I know what you’re thinking: “I work in recruitment. There aren’t enough hours in a day as it is – there can’t possibly be more to give?” The aim of this blog is not to throw more tasks at you but to help make sure that your time is being prioritised more effectively and efficiently.
Most marketers will have a definitive idea of who their target audience is. If you’d like a refresher on how to define your buyer personas, check out the free Volcanic eBook on creating a recruitment agency buyer persona. They’ll have an understanding of what skills they need to look for and their level of experience. So let’s say your agency specialises in a niche sector like logistics. What else can be helpful when it comes to sourcing the right candidates? The answer is simple: data analysis.
Many recruitment agencies aren’t taking advantage of Google Analytics to find the right information about their ideal candidates. If the volume of visitors registering and applying is high enough, then surely something is going okay, right? Not necessarily.
By analysing certain metrics such as visitors, you can begin to tailor your campaigns to attract high-value candidates. Here are some to look out for in recruitment.
Definitely a vital component is where your visitors are coming from. By keeping track of what channels your visitors are from, you have more of an idea of where your marketing efforts should be utilised, particularly when this comes to expenditure.
If you’re gaining a lot of traffic from social media, then take full advantage of that.
Consider launching a social media campaign to engage with existing followers through a competition, using relevant trending topics to expand your reach or increase the social media budget.
Likewise, if your PPC campaigns aren’t attracting the candidates that you want, GA channel information gives you data-backed reason to change your PPC campaign or relocate some of the budget to other channels.
The great thing about doing this in parallel with Google Analytics is that you can analyse and review what campaigns are working and on what channels.
A great metric to analyse is where your visitors are coming from geographically. If you have a job ad for a finance analyst in Newcastle and most of the visitors on the landing page are skewered between Dublin and Cyprus, then you should be using that data to understand why. A simple resolution could be to fix a problem with your SEO, so it’s good to see the location data to change this.
The location of your visitors can also be helpful when it comes to business development. If you have acquired a large talent pool in a particular region, yet your client base is quite slim, you have a local resource to pitch to new clients.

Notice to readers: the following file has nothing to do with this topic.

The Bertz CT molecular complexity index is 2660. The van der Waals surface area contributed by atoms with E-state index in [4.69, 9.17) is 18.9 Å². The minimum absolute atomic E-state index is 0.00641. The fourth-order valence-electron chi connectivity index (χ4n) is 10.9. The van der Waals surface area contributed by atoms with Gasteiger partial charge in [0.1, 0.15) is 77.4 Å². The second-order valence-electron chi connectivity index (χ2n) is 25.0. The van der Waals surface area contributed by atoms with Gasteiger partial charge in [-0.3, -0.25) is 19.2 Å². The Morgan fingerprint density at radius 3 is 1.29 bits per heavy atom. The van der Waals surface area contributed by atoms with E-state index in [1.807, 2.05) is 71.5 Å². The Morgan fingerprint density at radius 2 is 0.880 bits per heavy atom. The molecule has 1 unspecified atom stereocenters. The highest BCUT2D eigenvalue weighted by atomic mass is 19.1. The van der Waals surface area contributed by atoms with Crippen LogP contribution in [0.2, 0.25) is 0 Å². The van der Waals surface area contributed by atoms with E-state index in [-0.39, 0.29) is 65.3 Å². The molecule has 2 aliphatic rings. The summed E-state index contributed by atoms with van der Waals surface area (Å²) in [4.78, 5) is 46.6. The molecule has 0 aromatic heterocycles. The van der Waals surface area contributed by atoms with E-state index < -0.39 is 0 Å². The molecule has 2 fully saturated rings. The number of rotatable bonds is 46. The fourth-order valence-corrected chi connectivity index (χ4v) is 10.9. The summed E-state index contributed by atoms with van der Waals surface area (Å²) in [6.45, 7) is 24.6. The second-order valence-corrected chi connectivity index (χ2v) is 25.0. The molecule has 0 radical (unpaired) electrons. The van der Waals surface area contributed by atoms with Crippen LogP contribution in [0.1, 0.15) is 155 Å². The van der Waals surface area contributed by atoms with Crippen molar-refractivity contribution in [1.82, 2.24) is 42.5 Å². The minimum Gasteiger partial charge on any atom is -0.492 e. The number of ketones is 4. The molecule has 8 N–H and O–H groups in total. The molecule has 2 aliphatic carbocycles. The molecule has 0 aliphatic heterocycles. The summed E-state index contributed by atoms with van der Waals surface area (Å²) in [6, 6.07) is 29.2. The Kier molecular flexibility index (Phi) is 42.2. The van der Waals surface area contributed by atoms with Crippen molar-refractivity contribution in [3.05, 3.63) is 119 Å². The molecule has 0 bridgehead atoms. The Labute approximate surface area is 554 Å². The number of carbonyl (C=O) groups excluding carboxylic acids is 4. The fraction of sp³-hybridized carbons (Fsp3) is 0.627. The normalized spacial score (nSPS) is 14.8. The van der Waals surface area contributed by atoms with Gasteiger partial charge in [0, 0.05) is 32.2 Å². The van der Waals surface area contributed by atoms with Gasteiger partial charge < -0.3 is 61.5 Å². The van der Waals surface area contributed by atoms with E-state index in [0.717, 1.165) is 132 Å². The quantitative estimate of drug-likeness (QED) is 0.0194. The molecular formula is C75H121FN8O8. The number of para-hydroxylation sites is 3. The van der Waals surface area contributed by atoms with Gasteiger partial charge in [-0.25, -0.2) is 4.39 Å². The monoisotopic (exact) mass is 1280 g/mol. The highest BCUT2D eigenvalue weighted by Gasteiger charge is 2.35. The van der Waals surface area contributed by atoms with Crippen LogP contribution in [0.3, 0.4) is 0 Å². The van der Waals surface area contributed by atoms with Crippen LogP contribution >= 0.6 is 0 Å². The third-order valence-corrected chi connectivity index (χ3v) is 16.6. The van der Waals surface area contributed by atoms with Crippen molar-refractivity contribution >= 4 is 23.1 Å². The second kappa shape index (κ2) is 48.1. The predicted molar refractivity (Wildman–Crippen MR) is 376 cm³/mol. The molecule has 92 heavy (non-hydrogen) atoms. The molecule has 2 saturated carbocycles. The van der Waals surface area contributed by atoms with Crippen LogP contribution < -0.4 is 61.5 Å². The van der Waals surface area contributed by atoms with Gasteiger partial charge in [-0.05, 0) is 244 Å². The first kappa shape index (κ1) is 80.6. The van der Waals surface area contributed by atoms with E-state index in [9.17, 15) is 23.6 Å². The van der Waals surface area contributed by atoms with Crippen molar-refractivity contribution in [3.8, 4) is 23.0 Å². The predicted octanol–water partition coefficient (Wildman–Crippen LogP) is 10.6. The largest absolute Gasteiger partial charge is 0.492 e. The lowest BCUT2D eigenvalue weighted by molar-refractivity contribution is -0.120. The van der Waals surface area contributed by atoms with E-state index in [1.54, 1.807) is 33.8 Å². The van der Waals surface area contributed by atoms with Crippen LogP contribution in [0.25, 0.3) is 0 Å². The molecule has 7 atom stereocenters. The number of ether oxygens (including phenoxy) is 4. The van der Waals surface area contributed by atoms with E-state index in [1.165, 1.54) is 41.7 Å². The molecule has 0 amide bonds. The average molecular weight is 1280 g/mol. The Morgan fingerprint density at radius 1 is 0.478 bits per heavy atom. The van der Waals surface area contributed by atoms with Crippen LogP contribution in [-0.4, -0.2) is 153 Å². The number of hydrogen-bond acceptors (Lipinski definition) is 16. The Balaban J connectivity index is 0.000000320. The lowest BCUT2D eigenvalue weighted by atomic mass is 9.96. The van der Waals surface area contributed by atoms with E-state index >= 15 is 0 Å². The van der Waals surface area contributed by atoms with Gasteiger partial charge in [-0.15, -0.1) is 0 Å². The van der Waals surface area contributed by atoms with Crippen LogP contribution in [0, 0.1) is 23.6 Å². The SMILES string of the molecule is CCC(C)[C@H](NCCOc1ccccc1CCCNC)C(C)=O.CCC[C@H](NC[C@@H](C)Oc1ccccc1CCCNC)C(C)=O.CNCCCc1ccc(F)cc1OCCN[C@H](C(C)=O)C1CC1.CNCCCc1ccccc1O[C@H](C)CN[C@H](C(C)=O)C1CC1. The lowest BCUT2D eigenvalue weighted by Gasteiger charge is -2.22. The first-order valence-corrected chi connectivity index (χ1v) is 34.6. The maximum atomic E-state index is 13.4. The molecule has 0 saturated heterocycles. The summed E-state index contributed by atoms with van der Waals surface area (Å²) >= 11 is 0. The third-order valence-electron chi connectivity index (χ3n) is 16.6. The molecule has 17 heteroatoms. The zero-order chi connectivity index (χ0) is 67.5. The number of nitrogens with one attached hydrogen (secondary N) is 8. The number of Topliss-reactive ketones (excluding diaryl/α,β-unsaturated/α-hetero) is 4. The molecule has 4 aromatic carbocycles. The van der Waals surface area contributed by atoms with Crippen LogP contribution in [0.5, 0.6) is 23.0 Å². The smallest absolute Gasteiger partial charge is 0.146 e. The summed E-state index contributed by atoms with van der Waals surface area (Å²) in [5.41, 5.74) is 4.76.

Why is it important to analyse how many of your visitors are looking for jobs on their mobiles as opposed to their desktop? For many years now, industries everywhere have been adapting their sites to be mobile friendly and easy to navigate on smaller screens.
At Volcanic, we design for mobile-first to optimise the responsiveness of all our clients’ websites.
As technology advances and new platforms to digest information continue to emerge, it’s important to understand exactly how people are consuming information to make it as accessible as possible for your audience. With more than two thirds of candidates applying for jobs online, don’t rely on them using or even having access to desktops (contractors on site).
New vs. returning visitors
Having a view into how many users are returning to your recruitment website gives you more of an insight into what you’re getting right.
If you have a decent ratio of new and returning visitors to your site then, with a bit of analysis, it can show that your content is engaging and of course, that they’re still looking for a job.
High user retention coupled with high conversion rates conveys that your marketing strategy is effective. You have the right jobs that prospects are interested in and they keep coming back to your site as a trusted source to find the right job.
Last but definitely not least, exit rate is the best way to measure how well your content is performing, including if your blogs are being read and which job ads visitors have the largest drop off.
What is the difference between exit rate and bounce rate?
Exit rate follows a user journey until the last page they land on before leaving the site
Bounce rate only applies to visitors who have landed on one page and left.
Google Analytics is a powerful tool that if used right, can help boost your ROI and ensure that you’re optimising your content to help find the right candidates for your clients.
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